There can be many reasons why a dream job doesn’t work out – but, as most of our interviewees agree, it doesn’t always have to be the dream job. Nina Bachmann, for example, has realised that high school is not for her and that she prefers to follow her desire for freedom, earn her own money and discover the world. For her own daughter, she wants her to find and learn a profession that makes her happy – whether that will be her current dream job as a vet and environmentalist remains to be seen. 

Darius Notz thinks children should learn earlier what it means to earn money and what you can or cannot afford with it. This could also help children to do a job not only for the money: “At school, you should also learn how to put money aside and increase it in a relatively simple way (at an early age). That way you can also choose a job that you would simply like to do. Without pretending.”

Natasha Forster knows that choosing the right job isn’t always easy – even though she herself works in her dream job: “I was lucky enough to be inspired to choose my dream job by an experience and then to enjoy the job in reality. However, children should not stress themselves out and certainly not let themselves be pushed into a career choice by outsiders (especially their parents). Often the best coincidences arise from unexpected situations – and your first career choice doesn’t have to be the job you do for life.” 

Angela Berner also believes that it is worthwhile to look into different professions – because that is the only way to find out what you like to do and what gives you fulfilment. 

What is true for our children should also be true for us. Or to put it another way: even as adults, it is worthwhile to question one’s own profession from time to time. That doesn’t mean throwing everything away and immediately wanting to become a Formula 1 driver or pilot. But especially when there are changes in your life – for example, starting a family or taking a sabbatical – there is also the urge to change your career. Maybe you want to do something more in line with your personal values? Or do you want to consciously reflect on what you most enjoyed as a child and steer your career in a new direction accordingly? Or are you satisfied with exactly what you do?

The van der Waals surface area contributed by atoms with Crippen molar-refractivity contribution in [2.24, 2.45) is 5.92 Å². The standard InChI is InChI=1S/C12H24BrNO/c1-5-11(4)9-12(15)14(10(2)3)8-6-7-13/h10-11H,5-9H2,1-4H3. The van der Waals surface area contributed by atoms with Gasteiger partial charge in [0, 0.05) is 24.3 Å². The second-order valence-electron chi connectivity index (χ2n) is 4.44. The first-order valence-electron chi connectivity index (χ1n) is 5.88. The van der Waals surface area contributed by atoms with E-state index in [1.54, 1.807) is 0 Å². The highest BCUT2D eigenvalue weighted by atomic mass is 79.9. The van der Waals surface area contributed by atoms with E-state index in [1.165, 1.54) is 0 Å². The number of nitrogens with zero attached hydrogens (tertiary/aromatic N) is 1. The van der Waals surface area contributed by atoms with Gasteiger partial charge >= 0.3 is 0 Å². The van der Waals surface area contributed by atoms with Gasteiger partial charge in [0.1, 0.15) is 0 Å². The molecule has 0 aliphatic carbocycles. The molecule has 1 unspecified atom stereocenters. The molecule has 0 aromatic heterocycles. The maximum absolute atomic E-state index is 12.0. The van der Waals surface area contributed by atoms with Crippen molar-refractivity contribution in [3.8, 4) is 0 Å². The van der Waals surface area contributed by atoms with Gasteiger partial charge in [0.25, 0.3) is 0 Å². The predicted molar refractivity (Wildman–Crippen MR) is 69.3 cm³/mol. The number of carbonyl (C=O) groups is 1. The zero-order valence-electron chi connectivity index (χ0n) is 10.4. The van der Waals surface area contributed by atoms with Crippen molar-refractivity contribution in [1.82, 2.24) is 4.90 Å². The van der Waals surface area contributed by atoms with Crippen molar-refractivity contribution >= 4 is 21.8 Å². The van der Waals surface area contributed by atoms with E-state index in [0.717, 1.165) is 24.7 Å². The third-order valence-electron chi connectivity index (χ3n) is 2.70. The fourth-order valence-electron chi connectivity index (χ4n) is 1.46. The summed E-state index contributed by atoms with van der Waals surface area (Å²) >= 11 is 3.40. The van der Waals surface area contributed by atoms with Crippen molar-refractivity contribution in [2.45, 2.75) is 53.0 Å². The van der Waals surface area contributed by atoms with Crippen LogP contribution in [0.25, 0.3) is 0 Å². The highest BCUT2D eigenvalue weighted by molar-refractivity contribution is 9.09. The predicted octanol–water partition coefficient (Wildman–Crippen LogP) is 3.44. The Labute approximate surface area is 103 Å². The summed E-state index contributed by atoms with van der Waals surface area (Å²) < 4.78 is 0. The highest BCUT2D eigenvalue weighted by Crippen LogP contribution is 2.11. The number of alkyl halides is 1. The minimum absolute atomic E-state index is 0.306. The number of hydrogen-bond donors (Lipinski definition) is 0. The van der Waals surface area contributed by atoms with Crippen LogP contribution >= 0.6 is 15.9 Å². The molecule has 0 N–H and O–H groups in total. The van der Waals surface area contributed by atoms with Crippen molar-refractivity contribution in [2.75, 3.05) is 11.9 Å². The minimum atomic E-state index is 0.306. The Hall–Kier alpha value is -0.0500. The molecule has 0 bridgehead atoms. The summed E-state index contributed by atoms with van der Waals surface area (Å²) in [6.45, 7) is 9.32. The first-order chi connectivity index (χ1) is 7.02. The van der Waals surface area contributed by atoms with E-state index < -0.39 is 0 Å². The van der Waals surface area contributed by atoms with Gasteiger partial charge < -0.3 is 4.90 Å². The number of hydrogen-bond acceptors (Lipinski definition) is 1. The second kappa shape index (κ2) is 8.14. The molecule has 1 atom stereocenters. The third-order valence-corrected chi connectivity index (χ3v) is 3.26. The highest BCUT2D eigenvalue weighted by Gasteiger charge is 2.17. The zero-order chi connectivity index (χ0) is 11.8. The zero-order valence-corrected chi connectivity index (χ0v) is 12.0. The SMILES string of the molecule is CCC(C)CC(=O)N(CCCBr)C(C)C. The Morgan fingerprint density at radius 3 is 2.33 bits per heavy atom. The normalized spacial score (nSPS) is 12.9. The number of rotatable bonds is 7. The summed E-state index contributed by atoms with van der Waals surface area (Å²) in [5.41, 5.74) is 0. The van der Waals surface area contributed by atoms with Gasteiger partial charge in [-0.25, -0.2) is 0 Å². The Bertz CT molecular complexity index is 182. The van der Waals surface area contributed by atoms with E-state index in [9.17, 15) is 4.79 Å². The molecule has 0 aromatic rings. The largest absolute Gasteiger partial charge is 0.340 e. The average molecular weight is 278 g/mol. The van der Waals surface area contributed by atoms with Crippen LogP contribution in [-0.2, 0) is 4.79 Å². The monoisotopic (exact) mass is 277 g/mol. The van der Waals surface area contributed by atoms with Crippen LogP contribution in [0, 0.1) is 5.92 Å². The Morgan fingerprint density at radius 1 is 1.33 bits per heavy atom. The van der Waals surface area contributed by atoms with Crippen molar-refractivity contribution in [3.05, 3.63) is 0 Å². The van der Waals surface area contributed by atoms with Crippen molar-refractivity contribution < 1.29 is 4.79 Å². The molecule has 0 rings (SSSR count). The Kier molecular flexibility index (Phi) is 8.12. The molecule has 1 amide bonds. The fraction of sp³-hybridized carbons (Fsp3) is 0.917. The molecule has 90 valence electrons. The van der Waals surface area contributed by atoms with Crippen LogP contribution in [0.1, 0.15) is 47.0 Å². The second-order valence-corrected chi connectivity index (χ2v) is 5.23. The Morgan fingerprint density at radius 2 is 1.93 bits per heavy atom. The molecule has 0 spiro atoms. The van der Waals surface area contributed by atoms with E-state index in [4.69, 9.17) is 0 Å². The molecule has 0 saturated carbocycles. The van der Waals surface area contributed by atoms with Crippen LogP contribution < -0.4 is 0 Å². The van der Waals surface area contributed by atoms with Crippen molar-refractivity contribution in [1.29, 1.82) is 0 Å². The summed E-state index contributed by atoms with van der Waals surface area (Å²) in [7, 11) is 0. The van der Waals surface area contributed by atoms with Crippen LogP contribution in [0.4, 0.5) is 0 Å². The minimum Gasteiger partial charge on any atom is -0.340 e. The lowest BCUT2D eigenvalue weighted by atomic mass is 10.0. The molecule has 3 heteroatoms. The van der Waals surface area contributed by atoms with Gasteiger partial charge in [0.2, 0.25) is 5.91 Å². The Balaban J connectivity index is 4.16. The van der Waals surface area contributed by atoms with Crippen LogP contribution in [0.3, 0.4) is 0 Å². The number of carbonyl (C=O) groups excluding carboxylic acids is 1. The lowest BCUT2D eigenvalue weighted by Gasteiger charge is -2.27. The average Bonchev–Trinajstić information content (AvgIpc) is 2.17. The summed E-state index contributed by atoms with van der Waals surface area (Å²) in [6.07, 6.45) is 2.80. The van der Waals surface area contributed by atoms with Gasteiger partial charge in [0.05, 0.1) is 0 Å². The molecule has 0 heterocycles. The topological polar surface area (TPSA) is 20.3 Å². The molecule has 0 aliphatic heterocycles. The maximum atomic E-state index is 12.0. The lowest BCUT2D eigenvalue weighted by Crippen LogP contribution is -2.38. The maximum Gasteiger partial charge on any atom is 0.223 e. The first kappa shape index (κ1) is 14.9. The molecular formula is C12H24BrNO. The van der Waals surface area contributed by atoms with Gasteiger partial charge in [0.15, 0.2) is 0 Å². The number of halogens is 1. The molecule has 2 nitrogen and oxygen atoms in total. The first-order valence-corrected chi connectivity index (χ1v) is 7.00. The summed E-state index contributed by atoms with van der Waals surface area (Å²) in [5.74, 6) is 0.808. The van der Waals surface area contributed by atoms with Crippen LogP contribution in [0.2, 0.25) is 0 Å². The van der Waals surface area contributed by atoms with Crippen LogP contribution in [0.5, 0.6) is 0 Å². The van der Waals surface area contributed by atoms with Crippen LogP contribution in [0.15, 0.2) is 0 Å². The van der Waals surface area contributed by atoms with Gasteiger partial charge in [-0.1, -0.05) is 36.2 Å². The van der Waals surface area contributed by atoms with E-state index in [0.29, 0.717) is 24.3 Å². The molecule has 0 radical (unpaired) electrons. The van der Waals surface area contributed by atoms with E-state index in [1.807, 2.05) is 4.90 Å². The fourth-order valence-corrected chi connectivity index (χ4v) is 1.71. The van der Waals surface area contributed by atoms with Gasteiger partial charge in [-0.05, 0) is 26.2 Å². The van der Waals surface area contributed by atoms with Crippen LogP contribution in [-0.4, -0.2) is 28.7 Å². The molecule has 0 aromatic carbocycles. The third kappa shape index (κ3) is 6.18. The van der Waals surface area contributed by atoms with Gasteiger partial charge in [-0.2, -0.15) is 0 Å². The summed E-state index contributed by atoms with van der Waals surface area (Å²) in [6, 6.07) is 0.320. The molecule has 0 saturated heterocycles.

Dreams versus reality managing the household 

The children in our video are sure that when they grow up and have a family of their own, the household chores will be shared fairly and both parents will be working. Currently, however, the reality (still) looks different. Even today, many couples would like to work part-time. In fact, however, it is mainly women who have part-time jobs. Only 13% of all couples today effectively share the gainful employment. The situation is similar with household chores. In 60% of couple households, it is mainly the woman who does the housework. In just 6%, the man is primarily responsible for the household. Women also take on significantly more tasks in the care of children under 13. They are the ones who stay at home when the child is sick (in almost 74% of households this is “mainly the mother’s responsibility”), help them get dressed (64.5%) or with their homework (54.5%). What does reality look like for you? Is it the way you both imagined it? It is not always easy to accomplish everything according to one’s own ideals – especially not when we are in the “rush hour of life” and want to have everything at the same time. Exactly then, however, it is important to regularly ask ourselves whether the current division at home and in childcare is still right for both parents. Or whether (even a small) change can perhaps alleviate the “rush hour” pressure a little and create more satisfaction. We explain how you can set priorities correctly, especially during the “rush hour of life” on our blog.

The family model of the future – not possible without a day-care centre 

Just like themselves, the kids in the video think that their children should go to a day care centre later on. After all, they are not only looked after there while their parents can pursue their careers, but they are also encouraged and challenged. If we take a look at reality, over 71% of all children under the age of three are actually looked after at least partially by others. Grandparents (40%) and day-care centres (33.8%) are the main providers. How will this figure change when the children in our video are grown up? Only the future will tell – as in order to make day-care available to all families, fundamental changes are needed in Switzerland on the one hand, as Gogo Schumacher, founder of Kimi Krippen and co-founder of Awina, explains in an interview. On the other hand, flexible financing options are also needed. You can find more information here.